Journal of pharmacokinetics and pharmacodynamics

BioDMET: a physiologically based pharmacokinetic simulation tool for assessing proposed solutions to complex biological problems.

PMID 22161221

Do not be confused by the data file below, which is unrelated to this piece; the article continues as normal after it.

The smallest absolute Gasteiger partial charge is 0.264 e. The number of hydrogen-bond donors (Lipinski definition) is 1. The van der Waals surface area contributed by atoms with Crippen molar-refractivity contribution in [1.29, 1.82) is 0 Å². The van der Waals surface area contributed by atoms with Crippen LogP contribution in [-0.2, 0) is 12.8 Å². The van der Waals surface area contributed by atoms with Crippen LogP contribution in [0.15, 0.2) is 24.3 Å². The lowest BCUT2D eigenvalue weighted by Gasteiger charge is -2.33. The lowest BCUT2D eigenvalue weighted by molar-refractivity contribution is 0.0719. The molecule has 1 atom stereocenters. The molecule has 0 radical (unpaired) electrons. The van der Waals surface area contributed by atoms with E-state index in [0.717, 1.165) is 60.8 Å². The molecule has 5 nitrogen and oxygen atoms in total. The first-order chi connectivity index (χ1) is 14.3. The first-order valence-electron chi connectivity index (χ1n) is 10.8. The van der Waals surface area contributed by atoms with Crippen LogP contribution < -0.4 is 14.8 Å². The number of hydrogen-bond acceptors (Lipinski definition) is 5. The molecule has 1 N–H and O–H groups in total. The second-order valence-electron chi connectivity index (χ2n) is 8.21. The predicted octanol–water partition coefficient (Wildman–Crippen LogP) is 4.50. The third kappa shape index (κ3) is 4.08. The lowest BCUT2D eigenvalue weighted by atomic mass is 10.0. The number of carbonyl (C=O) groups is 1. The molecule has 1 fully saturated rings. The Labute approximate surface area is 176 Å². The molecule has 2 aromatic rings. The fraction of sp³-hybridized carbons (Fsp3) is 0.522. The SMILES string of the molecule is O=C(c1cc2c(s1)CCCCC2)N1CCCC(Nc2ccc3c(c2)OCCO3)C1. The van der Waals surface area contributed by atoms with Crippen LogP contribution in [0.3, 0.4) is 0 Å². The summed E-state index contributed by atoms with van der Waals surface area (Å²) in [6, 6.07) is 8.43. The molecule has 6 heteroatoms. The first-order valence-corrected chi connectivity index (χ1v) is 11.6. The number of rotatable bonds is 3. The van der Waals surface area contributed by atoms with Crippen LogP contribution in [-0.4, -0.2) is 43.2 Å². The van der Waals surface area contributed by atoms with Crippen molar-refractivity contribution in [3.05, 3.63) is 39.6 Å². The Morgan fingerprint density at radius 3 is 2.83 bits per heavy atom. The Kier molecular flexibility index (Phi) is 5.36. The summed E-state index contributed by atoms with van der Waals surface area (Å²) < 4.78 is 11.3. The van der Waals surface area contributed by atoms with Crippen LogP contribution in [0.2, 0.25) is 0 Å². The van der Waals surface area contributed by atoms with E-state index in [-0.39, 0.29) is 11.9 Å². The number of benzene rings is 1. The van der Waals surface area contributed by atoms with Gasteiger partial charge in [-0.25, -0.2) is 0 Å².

We developed a detailed, whole-body physiologically based pharmacokinetic (PBPK) modeling tool for calculating the distribution of pharmaceutical agents in the various tissues and organs of a human or animal as a function of time. Ordinary differential equations (ODEs) represent the circulation of body fluids through organs and tissues at the macroscopic level, and the biological transport mechanisms and biotransformations within cells and their organelles at the molecular scale. Each major organ in the body is modeled as composed of one or more tissues. Tissues are made up of cells and fluid spaces. The model accounts for the circulation of arterial and venous blood as well as lymph. Since its development was fueled by the need to accurately predict the pharmacokinetic properties of imaging agents, BioDMET is more complex than most PBPK models. The anatomical details of the model are important for the imaging simulation endpoints. Model complexity has also been crucial for quickly adapting the tool to different problems without the need to generate a new model for every problem. When simpler models are preferred, the non-critical compartments can be dynamically collapsed to reduce unnecessary complexity. BioDMET has been used for imaging feasibility calculations in oncology, neurology, cardiology, and diabetes. For this purpose, the time concentration data generated by the model is inputted into a physics-based image simulator to establish imageability criteria. These are then used to define agent and physiology property ranges required for successful imaging. BioDMET has lately been adapted to aid the development of antimicrobial therapeutics. Given a range of built-in features and its inherent flexibility to customization, the model can be used to study a variety of pharmacokinetic and pharmacodynamic problems such as the effects of inter-individual differences and disease-states on drug pharmacokinetics and pharmacodynamics, dosing optimization, and inter-species scaling. While developing a tool to aid imaging agent and drug development, we aimed at accelerating the acceptance and broad use of PBPK modeling by providing a free mechanistic PBPK software that is user friendly, easy to adapt to a wide range of problems even by non-programmers, provided with ready-to-use parameterized models and benchmarking data collected from the peer-reviewed literature.